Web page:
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As a consequence of cancer treatment, many adolescents and young adults (AYA) patients are required to take leave or face setbacks from their education. While most AYA cancer survivors and survivors of childhood cancer are capable of successfully returning to the educational system, unsuccessful returns place AYA at an increased risk of social isolation, stigmatization, and financial burden. The perspective of AYA cancer survivors who have returned to education is valuable to understand the challenges faced and resources available throughout this transition. The purpose of this study was to explore AYA cancer survivors' management of returning to secondary or higher education.
This article was published in the following journal.
Name: Journal of adolescent and young adult oncology
Adolescent and young adult (AYA) survivors of cancer and central nervous system (CNS) tumors endure major life disruptions with their diagnosis, treatment, and the burden of emerging learning difficul...
Current guidelines recommend screening at-risk childhood cancer survivors for ovarian dysfunction using follicle-stimulating hormone (FSH). However, FSH identifies diminished ovarian reserve (DOR), a ...
Young adult cancer patients have complex medical and psychosocial needs throughout treatment. Once treatment ends, few young adult cancer survivors (YACS) receive adequate survivorship care. Many YACS...
The aim was to study follow-up care attendance in adolescent and young adult (AYA) cancer survivors to investigate: (1) correlates of the intention to attend follow-up care and (2) whether the intenti...
Contacting childhood cancer survivors (CCS) to assess reasons for declining receipt of follow-up care after treatment is difficult and participation in surveys may be low, resulting in biased results....
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This clinical trial studies a mobile health fitness program for adolescent and young adult childhood cancer survivors. Adolescent and young adult childhood cancer survivors are at risk to ...
The proposed project will leverage two programs of research at UPenn and CHOP that are delivering technology-based interventions to adolescent and young adult (AYA) cancer survivors. ...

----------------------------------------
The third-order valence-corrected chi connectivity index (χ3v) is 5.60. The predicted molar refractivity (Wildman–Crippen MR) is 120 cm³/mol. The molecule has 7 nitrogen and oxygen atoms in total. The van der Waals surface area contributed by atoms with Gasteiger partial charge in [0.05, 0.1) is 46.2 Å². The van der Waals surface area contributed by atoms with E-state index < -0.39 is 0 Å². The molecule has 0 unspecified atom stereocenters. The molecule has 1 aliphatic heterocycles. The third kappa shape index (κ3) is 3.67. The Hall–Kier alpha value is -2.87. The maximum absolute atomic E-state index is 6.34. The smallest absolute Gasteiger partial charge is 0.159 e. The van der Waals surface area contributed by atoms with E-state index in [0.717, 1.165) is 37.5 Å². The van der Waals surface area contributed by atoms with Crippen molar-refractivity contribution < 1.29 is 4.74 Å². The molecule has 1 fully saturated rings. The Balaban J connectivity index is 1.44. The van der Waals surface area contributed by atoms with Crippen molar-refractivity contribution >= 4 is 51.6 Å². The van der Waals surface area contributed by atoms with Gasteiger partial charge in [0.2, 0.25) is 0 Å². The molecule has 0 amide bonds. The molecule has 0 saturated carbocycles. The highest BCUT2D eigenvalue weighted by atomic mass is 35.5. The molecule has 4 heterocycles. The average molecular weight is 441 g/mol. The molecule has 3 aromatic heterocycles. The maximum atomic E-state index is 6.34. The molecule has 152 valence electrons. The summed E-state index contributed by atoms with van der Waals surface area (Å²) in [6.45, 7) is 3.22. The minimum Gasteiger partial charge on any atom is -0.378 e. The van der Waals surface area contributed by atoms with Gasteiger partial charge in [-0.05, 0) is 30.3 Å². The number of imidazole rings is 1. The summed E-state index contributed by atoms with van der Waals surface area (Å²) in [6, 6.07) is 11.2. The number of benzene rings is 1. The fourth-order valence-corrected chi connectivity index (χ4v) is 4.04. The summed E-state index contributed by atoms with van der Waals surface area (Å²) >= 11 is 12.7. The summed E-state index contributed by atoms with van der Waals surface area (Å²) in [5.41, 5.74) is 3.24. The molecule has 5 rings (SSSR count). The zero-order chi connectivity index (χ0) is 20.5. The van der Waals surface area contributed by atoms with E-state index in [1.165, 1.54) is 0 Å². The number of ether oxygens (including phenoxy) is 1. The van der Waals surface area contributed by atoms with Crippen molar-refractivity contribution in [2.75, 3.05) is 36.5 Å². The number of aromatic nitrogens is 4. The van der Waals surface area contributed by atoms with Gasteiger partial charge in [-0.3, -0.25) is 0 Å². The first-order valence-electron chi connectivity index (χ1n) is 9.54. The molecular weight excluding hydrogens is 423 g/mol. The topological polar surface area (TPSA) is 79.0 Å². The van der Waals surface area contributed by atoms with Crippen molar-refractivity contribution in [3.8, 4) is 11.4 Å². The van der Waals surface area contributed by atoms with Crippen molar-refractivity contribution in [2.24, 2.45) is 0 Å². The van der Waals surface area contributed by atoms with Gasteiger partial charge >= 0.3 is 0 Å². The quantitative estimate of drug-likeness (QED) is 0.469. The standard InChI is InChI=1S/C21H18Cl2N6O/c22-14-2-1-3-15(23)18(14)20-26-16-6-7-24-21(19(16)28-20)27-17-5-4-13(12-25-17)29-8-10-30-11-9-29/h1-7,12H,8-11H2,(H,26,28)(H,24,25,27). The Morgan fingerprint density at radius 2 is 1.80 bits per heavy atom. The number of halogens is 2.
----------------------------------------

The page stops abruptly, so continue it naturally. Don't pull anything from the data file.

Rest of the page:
The purpose of this study is to help adolescents and young adult cancer survivors address their psycho-social needs during the transitional period. The transitional period begins at comple...
The purpose of this study is to examine the feasibility, acceptability, and gather preliminary data on outcomes of a 3-month mHealth intervention to promote physical activity among adolesc...
Persons who experienced traumatic events during childhood.
A person between 19 and 24 years of age.
Any observable response or action of an adolescent.
A child or adolescent who, when compared to others of the same age or experience, exhibits capability of high performance in intellectual, creative, or artistic areas, possesses an unusual capacity for leadership or excels in specific academic fields. (From PL 100-297, Sec. 4103, Definitions)
Persons who were child victims of violence and abuse including physical, sexual, or emotional maltreatment.
Cancer is not just one disease but many diseases. There are more than 100 different types of cancer. Most cancers are named for the organ or type of cell in which they start - for example, cancer that begins in the colon is called colon cancer; cancer th...
Bladder Cancer Brain Cancer Breast Cancer Cancer Cervical Cancer Colorectal Head & Neck Cancers Hodgkin Lymphoma Leukemia Lung Cancer Melanoma Myeloma Ovarian Cancer Pancreatic Cancer ...
Pediatrics is the general medicine of childhood. Because of the developmental processes (psychological and physical) of childhood, the involvement of parents, and the social management of conditions at home and at school, pediatrics is a specialty. With ...